Mean speed as viewed from the Earth (but understood in this twenty-first-century geometrical construction as the speed that would be viewed from C) occurs between K and J (and also between L and M) at the point that a line of length CJ drawn from E would just reach the circumference of the deferent circle between K and J (and between L and M). The time from greatest speed to mean speed would be the time consumed moving from P to the determined point between K and J, and the time from mean speed to least speed the time consumed moving from the determined point between K and J to A. The time consumed moving from P to anywhere between K and J will be less than the time consumed moving from anywhere between K and J to A. But, Ptolemy reported that in the case of the five planets the time from greatest speed to mean is always greater than the time from mean speed to least. right: In the epicycle hypothesis, the Earth is at E, the center of the deferent circle, which carries around the smaller epicycle, which in turn carries the planet. A and P are apogee and perigee. The rotations of the deferent and epicycle circles are both counterclockwise. When the planet is near apogee, the two circles' motions are pointed in approximately the same direction, and the motions add together to give a greater resulting speed. When the planet is near perigee, the two circles' motions are pointed in approximately opposite directions, and the motions partially cancel each other, resulting in a lesser net speed. Therefore, in the epicycle model, planets will appear to move faster at apogee and slower at perigee.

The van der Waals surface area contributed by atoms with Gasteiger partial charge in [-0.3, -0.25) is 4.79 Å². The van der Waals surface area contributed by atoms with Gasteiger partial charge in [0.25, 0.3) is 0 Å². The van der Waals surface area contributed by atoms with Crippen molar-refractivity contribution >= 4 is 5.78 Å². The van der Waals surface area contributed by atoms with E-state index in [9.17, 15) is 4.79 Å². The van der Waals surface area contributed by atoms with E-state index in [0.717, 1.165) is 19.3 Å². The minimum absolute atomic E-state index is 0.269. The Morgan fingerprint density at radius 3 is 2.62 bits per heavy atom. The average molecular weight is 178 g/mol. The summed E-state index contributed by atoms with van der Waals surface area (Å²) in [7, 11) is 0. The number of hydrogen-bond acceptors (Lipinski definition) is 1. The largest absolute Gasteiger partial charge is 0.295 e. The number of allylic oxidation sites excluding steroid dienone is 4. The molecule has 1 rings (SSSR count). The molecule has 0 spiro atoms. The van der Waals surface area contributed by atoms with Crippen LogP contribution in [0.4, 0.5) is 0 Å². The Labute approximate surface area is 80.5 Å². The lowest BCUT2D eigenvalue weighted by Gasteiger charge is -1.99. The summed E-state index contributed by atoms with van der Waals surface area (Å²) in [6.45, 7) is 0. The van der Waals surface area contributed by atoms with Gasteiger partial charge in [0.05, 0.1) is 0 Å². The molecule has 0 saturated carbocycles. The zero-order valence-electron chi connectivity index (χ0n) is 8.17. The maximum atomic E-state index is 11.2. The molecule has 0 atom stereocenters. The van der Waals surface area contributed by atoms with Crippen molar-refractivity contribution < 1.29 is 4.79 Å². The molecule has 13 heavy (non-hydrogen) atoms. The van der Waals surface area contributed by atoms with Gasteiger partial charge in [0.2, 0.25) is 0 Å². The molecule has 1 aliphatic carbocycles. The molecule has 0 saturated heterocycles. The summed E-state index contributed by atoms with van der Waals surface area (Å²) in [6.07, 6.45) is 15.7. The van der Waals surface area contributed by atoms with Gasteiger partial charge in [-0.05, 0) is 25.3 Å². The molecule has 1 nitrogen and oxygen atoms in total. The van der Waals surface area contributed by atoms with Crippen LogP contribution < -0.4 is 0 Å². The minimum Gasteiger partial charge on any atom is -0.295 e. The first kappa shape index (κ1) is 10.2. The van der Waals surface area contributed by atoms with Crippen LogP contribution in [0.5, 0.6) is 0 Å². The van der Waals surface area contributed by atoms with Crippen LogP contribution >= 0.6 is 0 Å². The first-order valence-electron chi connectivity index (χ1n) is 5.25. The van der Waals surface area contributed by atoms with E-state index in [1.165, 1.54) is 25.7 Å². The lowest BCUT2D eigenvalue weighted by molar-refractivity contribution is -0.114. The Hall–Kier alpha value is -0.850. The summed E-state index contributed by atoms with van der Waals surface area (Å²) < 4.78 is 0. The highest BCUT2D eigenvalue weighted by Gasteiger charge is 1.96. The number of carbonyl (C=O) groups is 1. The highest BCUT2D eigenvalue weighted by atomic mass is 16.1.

There were yet further complications. To deal with them, Ptolemy invented a new concept: the equant point. Uniform angular motion, previously defined as cutting off equal angles in equal times at the center of the circle, would now be taken with respect to this new point not at the center of the circle. As Ptolemy earlier had warned, he might be compelled by the nature of his subject to use a procedure not in strict accordance with theory. He explained: